Kingdom Animalia
Phylum Chordata
Class Reptilia
Subclass Diapsida
Infraclass Archosauromorpha
Superorder Archosauria

The Ruling Lizards (or Reptiles)

A superorder of reptiles including the crocodilians, the thecodonts (socket toothed), the Pterosaurs (winged lizards), aves (the birds), and the dinosaurs (thunder lizards). All of these but aves and the crocodilians and the are now extinct.

The Archosauria were the dominant form of land life during the Mesozoic period. (And that, my friends, is a long time).

Archosauria - "ruling lizards"

A clade of animals that includes dinosaurs, birds, pterosaurs (the winged reptiles that co-existed with dinosaurs), crocodilians, and thecodonts (the group of reptiles that eventually gave rise to dinosaurs).

The most recognizable characteristic of an archosaur is the presence of antorbital fenestras: openings in the skull, just ahead of the eyes.

The following excerpt is from The Evolution and Extinction of the Dinosaurs by David E. Fastovsky and David B. Weishampel, Chapter 4, p. 87


Finally we come to the other great clade of diapsids, Archosauromorpha (archo - ruling; sauros - lizard; morpho - shape). Of particular interest to us, however, is the famous clade within the archosauromorphs, Archosauria (archo - ruling; sauros - lizard) among whom are the crocodiles, dinosaurs, pterosaurs, and birds.

Archosauromorpha is supported by many important, shared, derived characters, which are included on the cladogram in Figure 4.15. Within the archosauromorphs are a series of basal members that are known mostly from the Triassic. Some bear a superficial resemblance to large lizards (remember, however, that they cannot be true lizards, which are lepidosaurs), wheras others look like reptilian pigs.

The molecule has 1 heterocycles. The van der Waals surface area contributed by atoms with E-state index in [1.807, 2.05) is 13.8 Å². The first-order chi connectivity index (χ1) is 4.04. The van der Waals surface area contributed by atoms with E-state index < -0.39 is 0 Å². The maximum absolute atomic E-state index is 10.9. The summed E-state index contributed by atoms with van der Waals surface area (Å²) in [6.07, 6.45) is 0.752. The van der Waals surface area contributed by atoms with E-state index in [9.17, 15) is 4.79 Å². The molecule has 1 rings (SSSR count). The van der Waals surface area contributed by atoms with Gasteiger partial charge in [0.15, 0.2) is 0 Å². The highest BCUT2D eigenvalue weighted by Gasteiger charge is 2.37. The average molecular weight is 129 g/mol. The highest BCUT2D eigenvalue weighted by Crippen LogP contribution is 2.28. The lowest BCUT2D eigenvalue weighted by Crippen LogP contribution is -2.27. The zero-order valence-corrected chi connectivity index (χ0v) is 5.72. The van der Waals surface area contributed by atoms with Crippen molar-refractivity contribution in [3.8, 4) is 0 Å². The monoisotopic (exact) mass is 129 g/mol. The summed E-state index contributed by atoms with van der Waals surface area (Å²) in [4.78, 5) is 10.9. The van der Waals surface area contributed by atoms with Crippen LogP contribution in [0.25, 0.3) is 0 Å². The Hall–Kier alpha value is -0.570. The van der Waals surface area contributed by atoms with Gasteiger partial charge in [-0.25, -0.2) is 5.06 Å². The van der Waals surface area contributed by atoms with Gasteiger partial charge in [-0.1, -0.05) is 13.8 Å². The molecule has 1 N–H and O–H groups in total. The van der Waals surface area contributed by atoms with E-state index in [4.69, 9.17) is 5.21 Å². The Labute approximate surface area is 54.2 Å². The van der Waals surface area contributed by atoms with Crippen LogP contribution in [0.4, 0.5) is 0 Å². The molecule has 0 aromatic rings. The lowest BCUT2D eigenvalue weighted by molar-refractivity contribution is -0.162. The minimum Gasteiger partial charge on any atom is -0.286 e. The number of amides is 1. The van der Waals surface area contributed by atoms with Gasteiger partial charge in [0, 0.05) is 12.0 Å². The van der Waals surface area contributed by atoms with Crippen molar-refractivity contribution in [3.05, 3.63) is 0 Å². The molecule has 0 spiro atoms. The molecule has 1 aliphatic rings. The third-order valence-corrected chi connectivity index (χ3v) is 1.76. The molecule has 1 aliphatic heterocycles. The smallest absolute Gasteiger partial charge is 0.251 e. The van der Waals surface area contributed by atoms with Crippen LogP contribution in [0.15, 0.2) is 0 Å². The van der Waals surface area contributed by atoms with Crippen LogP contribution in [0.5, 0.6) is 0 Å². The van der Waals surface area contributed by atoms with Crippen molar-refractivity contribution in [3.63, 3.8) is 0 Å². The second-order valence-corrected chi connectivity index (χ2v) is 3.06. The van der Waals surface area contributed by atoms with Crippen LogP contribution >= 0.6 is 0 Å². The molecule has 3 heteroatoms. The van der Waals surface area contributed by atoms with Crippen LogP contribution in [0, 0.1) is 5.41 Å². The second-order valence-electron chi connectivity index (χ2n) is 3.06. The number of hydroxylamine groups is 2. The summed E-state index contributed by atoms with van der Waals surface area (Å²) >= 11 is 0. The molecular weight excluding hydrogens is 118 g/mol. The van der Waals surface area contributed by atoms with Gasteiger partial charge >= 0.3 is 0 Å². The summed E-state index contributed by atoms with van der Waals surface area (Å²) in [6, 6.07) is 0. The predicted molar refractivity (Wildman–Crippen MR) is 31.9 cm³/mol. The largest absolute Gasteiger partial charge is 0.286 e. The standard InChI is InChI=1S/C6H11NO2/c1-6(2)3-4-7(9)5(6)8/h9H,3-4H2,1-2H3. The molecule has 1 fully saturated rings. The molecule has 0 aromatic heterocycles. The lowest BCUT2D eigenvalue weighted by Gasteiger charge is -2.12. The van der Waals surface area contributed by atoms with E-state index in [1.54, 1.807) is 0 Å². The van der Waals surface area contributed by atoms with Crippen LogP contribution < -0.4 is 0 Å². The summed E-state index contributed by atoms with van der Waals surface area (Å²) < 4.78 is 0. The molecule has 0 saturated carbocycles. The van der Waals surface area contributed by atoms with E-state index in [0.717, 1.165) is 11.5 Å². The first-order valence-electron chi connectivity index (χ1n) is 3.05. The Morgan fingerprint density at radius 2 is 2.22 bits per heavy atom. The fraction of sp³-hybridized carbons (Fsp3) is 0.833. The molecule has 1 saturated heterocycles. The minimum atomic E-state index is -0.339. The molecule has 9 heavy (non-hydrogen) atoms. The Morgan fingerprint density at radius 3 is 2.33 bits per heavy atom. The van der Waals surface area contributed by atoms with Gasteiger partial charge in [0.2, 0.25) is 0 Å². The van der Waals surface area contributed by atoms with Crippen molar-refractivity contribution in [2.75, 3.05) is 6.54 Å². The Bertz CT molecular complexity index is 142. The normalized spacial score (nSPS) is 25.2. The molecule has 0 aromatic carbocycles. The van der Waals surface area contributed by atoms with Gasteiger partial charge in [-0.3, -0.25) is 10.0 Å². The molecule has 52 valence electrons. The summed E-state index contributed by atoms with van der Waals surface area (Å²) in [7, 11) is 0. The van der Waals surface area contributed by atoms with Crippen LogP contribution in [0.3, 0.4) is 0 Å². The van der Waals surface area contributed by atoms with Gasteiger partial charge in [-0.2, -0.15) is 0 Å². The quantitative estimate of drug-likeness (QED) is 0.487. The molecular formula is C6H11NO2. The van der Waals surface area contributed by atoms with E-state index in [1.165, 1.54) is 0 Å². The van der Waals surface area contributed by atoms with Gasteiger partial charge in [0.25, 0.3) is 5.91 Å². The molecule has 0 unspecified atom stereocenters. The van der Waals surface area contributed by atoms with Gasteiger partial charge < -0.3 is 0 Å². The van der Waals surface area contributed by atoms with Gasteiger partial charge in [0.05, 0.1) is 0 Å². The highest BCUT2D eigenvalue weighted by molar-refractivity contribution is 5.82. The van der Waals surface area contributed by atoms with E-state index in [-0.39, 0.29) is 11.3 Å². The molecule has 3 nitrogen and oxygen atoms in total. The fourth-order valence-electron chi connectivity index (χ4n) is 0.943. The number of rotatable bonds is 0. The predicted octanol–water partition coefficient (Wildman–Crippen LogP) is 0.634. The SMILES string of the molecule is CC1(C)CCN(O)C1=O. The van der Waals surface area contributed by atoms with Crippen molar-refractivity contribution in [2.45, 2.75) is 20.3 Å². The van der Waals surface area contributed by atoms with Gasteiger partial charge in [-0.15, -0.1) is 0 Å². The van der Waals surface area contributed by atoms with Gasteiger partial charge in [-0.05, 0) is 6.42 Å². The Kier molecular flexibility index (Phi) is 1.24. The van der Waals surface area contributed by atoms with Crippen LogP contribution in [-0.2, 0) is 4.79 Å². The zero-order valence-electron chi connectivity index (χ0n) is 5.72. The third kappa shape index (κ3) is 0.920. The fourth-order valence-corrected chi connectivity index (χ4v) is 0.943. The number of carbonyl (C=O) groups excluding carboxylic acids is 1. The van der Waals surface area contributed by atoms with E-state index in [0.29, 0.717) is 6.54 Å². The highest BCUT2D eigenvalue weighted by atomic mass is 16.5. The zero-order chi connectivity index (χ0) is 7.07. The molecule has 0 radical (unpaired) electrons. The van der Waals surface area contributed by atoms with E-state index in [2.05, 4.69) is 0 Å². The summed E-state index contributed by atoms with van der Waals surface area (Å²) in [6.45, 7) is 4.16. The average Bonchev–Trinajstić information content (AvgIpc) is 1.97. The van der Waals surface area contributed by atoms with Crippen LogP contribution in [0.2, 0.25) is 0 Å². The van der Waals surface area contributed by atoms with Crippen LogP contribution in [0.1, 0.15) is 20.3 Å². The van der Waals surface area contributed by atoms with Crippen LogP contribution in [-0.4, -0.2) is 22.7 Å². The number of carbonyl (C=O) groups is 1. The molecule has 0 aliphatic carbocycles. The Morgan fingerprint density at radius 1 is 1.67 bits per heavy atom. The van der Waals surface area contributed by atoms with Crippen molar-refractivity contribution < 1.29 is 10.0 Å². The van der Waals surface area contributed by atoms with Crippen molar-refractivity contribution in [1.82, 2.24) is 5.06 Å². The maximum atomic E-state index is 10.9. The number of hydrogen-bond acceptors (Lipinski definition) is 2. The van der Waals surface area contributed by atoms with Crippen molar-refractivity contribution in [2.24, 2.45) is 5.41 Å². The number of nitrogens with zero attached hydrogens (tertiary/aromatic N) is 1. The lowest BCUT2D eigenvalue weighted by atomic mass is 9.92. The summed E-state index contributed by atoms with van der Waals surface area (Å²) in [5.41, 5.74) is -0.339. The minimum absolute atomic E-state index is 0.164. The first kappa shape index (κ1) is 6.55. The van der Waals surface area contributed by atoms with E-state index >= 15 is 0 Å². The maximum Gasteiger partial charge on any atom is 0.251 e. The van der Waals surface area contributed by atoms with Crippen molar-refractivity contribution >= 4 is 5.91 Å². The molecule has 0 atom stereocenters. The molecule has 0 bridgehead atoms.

The last of the aforementioned - prolacertiforms - possess a number of significant evolutionary innovations, most notably an opening on the side of the snout, just ahead of the eye, called the antorbital fenestra. (...)

Crocodilians and their close relatives belong to a clade called Crurotarsi (cruro - shank; tarsus - ankle); birds and their close relatives constitute a clade called Ornithodira (ornith - bird; dira - neck). Crocodiles have had a glorious and diverse history, and in the past, there have been seagoing crocodiles with flippers instead of legs, crocodiles that appear to have been well adapted for running on land. Other crurotarsans included a variety of carnivorous, piscivorous (fish-eating), and herbivorous forms.

Ornithodira brings us quite close to the ancestry of dinosaurs. This group is composed of two major clades, Dinosauria (deinos - terrible; sauros - lizard) and Pterosauria (ptero - winged; sauros - lizard). Ornithodirans are united by the fact that within the archosaurs, they alone possess an erect, or parasagittal, posture -- that is, a posture in which the plane of the legs is perpendicular to the plane of the torso and is tucked under the body.

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